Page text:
5 Steps To Make Your Business More Green (And Save Money!)

More and more businesses are turning to safer, more “green” options when it comes to choosing a cleaning product. That’s because now, more than ever, it’s not only safer for employees and building occupants, but can save money too. There are many reasons for this, but one of the biggest advantages is for marketing purposes—to advertise as a "green cleaning service." However, consumers are becoming savvier all the time. They want products and services that are genuinely green. That means they expect a company to walk the walk as well as talk the talk.

Almost every business could be greener, and often it takes time to establish new routines or make different choices. To help start you out—or maybe give you a few new ideas to add to your existing methods—here are five ways your business can be more green. The best part? Instead of costing more, they could actually save you some money!

Vintage furniture can be an inexpensive and easy way to reuse

  1. Recycle & Reuse

Recycling is pretty low-hanging fruit when it comes to making a company greener. Recycling everything you can is a great first step. But you can go beyond that with your buying choices, too. When it comes time to buy new office furniture, consider going to resale shops, Facebook Ads, Craigslist, or eBay to pick out fun older pieces rather than buying new furniture. Consider donating your older furniture or equipment, if still in good usable condition, to your community or employees. Another idea is to reuse any boxes and protective wrapping that are shipped to you. Get creative! One important note, however: don’t reuse containers from cleaning products for other cleaning products or purposes. Once their usefulness is done, it’s best to recycle them.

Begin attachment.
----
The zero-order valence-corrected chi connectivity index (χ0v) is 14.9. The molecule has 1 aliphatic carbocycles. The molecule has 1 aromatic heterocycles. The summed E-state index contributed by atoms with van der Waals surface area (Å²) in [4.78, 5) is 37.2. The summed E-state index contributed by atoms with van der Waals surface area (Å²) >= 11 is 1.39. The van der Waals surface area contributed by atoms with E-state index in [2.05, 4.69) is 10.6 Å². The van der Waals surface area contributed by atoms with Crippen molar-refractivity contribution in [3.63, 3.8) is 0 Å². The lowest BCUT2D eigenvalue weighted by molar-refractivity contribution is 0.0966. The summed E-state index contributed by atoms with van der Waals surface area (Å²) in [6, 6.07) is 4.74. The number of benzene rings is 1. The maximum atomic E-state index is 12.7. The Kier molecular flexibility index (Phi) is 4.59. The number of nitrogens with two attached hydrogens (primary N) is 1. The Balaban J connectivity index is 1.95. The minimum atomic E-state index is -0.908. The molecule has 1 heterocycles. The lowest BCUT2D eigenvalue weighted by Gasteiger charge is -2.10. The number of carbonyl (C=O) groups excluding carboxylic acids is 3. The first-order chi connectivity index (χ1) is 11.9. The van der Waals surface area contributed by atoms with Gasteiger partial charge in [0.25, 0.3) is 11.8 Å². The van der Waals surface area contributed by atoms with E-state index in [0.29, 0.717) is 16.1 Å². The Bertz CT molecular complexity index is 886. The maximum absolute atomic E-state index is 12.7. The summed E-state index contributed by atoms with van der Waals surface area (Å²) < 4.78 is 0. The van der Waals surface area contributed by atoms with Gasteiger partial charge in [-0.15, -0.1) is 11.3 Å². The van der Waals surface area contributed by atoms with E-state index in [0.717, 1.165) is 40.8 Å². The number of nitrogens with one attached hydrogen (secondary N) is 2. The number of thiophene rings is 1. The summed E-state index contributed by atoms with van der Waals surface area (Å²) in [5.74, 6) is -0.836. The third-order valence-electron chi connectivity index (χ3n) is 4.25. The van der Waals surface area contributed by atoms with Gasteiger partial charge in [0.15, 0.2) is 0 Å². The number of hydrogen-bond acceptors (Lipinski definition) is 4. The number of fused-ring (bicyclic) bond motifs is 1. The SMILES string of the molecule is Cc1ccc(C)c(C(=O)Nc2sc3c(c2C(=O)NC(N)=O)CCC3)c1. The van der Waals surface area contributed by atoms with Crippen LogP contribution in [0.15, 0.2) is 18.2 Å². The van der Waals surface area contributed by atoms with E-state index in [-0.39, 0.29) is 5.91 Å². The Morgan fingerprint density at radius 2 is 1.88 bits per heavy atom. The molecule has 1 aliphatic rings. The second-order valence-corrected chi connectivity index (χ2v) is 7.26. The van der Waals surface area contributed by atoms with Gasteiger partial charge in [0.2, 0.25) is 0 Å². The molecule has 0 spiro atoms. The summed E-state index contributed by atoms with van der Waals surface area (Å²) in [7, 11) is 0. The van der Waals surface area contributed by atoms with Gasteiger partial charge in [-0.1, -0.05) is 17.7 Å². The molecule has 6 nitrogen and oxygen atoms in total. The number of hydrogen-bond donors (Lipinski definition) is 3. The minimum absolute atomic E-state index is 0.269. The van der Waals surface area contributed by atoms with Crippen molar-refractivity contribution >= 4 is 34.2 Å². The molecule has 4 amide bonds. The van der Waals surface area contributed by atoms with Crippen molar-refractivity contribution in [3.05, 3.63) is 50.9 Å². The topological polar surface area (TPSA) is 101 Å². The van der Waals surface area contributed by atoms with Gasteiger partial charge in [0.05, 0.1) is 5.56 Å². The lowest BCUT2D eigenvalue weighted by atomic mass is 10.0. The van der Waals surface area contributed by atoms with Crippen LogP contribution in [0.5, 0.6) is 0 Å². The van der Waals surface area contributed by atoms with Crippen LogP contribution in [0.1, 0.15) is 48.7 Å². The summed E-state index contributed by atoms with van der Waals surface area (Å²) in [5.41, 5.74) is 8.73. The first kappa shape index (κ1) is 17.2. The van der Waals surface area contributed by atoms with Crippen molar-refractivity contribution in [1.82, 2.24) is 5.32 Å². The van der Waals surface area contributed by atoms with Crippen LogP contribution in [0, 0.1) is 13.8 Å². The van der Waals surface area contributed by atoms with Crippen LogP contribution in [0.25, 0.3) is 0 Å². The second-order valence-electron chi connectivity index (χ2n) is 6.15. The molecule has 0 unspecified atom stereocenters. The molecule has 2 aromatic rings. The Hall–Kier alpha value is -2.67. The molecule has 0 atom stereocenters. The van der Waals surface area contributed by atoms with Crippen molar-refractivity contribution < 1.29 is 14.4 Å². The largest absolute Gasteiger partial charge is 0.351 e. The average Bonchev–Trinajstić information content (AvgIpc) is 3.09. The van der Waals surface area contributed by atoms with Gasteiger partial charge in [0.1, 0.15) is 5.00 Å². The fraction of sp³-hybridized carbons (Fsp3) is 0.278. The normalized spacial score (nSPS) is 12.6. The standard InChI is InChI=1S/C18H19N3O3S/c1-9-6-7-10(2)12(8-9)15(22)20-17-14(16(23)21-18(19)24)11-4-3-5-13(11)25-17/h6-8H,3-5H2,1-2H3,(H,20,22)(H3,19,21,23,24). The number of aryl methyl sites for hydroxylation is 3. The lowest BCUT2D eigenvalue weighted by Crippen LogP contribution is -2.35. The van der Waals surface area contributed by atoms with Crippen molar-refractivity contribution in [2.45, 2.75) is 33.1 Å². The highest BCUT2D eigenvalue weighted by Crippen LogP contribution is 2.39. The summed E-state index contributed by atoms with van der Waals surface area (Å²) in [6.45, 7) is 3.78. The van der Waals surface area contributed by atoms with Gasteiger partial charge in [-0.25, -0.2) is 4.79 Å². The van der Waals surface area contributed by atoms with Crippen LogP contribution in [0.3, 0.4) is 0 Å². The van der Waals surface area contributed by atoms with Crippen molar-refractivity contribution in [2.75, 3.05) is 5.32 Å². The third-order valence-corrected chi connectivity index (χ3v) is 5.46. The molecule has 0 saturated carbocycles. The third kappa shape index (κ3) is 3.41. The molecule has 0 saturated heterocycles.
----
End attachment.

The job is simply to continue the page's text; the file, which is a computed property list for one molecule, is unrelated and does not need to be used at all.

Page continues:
Cost Savings: Reusing items means you don't have to buy new as often, and you can get a better price on gently used second-hand items. Also, ask your tax professional about federal and state incentives for recycling.  

Public transportation is a great way to help the environment and save money on gas

  1. Examine How Employees Get To Work

Look at how you and other employees get to work or to job sites every day. Are there opportunities to use public transportation, hybrid vehicles, or bikes? What about carpooling? All of these ideas can be encouraged or incentivized. Some public transportations systems offer group-rate passes for businesses.

Cost Savings: Gas money is the chief savings, first and foremost. But employers can also offer a tax-free benefit for commuting via public transportation as well. The tax laws can change from year to year, so as always consult your tax professional. But you can read more about this credit here.

  1. Get An Energy Audit

Check your area for local energy auditors. This can often be found on the website of your local utility service. Some providers might also offer incentives that help cover the cost of the audit. Even after the audit, utility companies may have incentives to help you with the costs involved in making your business more energy efficient. Most of these services will either offer an assessment, which is a visual review of the property, or a full audit. The audit takes 3-4 hours and is much more comprehensive. It covers your HVAC system, air seals, insulation, appliances, lighting, and water heating.1